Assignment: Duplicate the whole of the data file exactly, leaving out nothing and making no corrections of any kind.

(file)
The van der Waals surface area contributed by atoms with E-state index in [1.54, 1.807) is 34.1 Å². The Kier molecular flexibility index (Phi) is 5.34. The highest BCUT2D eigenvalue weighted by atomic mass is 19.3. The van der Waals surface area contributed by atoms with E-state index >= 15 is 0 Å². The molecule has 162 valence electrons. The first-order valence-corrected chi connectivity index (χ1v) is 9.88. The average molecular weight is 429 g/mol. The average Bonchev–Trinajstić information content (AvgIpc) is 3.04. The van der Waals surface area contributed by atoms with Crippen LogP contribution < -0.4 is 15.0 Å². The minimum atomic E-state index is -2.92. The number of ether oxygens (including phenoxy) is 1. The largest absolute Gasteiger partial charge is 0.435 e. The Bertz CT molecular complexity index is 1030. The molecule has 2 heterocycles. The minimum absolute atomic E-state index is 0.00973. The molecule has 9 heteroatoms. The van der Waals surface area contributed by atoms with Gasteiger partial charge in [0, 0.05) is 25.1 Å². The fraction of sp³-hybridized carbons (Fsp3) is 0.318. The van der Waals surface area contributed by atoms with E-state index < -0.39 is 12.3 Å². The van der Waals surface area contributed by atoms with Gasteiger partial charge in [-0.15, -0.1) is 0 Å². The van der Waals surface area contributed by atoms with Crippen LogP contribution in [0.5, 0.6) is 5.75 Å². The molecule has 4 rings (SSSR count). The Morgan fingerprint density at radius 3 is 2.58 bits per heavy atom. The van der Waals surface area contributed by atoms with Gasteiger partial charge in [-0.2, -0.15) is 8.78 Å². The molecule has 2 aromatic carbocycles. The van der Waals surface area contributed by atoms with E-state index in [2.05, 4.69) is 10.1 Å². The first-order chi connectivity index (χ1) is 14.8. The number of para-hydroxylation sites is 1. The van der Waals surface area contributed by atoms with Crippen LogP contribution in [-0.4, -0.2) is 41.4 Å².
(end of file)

The van der Waals surface area contributed by atoms with E-state index in [1.54, 1.807) is 34.1 Å². The Kier molecular flexibility index (Phi) is 5.34. The highest BCUT2D eigenvalue weighted by atomic mass is 19.3. The van der Waals surface area contributed by atoms with E-state index >= 15 is 0 Å². The molecule has 162 valence electrons. The first-order valence-corrected chi connectivity index (χ1v) is 9.88. The average molecular weight is 429 g/mol. The average Bonchev–Trinajstić information content (AvgIpc) is 3.04. The van der Waals surface area contributed by atoms with Crippen LogP contribution < -0.4 is 15.0 Å². The minimum atomic E-state index is -2.92. The number of ether oxygens (including phenoxy) is 1. The largest absolute Gasteiger partial charge is 0.435 e. The Bertz CT molecular complexity index is 1030. The molecule has 2 heterocycles. The minimum absolute atomic E-state index is 0.00973. The molecule has 9 heteroatoms. The van der Waals surface area contributed by atoms with Gasteiger partial charge in [0, 0.05) is 25.1 Å². The fraction of sp³-hybridized carbons (Fsp3) is 0.318. The van der Waals surface area contributed by atoms with E-state index < -0.39 is 12.3 Å². The van der Waals surface area contributed by atoms with Gasteiger partial charge in [-0.15, -0.1) is 0 Å². The van der Waals surface area contributed by atoms with Crippen LogP contribution in [0.5, 0.6) is 5.75 Å². The molecule has 4 rings (SSSR count). The Morgan fingerprint density at radius 3 is 2.58 bits per heavy atom. The van der Waals surface area contributed by atoms with Gasteiger partial charge in [-0.2, -0.15) is 8.78 Å². The molecule has 2 aromatic carbocycles. The van der Waals surface area contributed by atoms with E-state index in [2.05, 4.69) is 10.1 Å². The first-order chi connectivity index (χ1) is 14.8. The number of para-hydroxylation sites is 1. The van der Waals surface area contributed by atoms with Crippen LogP contribution in [-0.4, -0.2) is 41.4 Å².